We left Ålesund for Molde on Thursday morning, and arrived in Molde around lunchtime. The weather was very nice, so after we checked into our hotel (Molde Fjordstuer Hotel) we took a long walk around the city, ate lunch and then hung out at the hotel until dinnertime. This hotel was modern and quite stylish and I enjoyed staying here. It would be nice to visit the city again at some future point during the jazz festival.

We left Molde for Bygdin on Friday morning, with planned drives up Trollstigen and through Geiranger. I’ll let Wikipedia’s description of Trollstigen suffice—a serpentine mountain road,  narrow with many sharp bends, and although several bends were widened during 2005 to 2012, vehicles over 41 feet long are prohibited from driving the road. I’m very glad my husband is a good (and confident) driver and that his Porsche could make it up Trollstigen and then down and up the road to Geiranger, which was equally serpentine and a bit nerve-wracking in my opinion. We stopped to have coffee at the Hotel Utsikten (literally the View Hotel), which had breathtaking views of the Geiranger Fjord. After that, we drove on to Bygdin through mountain country, and arrived at the Bygdin Fjellstue Hotel in late afternoon. The nice weather was conducive for walking, so we took a good walk before dinner. We stayed at this hotel for one night (we stayed here before in 2002, my first trip to the mountains in Norway), and managed a walk along Bygdin Lake on Saturday morning before we left for home.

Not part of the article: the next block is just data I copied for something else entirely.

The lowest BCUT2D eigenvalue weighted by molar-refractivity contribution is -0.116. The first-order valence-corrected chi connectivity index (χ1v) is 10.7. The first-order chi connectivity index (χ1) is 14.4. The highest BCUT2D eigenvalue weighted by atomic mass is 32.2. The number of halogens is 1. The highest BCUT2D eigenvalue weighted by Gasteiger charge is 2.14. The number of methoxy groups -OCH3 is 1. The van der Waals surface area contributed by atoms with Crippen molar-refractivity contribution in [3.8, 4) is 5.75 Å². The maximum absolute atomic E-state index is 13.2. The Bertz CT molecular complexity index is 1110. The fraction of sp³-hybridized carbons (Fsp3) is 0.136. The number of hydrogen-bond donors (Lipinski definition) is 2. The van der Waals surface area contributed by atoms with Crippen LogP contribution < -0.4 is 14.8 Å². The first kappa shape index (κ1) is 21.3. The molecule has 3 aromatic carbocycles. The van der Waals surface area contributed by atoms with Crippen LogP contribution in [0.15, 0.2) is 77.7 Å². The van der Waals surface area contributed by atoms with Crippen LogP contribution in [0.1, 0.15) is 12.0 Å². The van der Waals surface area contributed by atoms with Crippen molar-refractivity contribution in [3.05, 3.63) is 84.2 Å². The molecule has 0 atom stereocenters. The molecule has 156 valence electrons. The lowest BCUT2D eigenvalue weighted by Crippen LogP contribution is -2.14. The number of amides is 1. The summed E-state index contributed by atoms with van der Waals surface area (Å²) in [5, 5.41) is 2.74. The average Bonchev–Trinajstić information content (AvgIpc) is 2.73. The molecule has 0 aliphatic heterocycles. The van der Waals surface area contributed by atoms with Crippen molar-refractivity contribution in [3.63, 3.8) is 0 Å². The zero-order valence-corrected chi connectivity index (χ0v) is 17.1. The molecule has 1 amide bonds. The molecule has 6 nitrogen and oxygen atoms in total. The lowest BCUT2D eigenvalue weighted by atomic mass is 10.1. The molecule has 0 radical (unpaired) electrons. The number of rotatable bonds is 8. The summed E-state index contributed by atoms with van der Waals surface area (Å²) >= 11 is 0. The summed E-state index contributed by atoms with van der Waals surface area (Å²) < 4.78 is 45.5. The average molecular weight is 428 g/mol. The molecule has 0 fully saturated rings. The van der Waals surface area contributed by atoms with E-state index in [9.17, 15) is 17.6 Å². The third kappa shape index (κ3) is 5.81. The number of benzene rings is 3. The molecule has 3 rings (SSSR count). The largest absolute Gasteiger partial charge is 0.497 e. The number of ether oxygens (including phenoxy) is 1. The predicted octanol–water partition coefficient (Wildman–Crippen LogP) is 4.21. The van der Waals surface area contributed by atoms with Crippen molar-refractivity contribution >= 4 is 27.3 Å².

We were quite lucky with the weather; most of the time it was sunny and fairly warm. There was only one evening/morning in Ålesund when it rained heavily. Although there was a lot of driving on this trip, it was endurable because we drove along many scenic routes (my husband’s plan) rather than standard (often mind-numbing) highways. It’s no wonder that Norway is considered to be a beautiful country; this trip merely confirmed that fact. 

(I'll post photos in my next post, as well as videos of the flyboarding performance in Ålesund).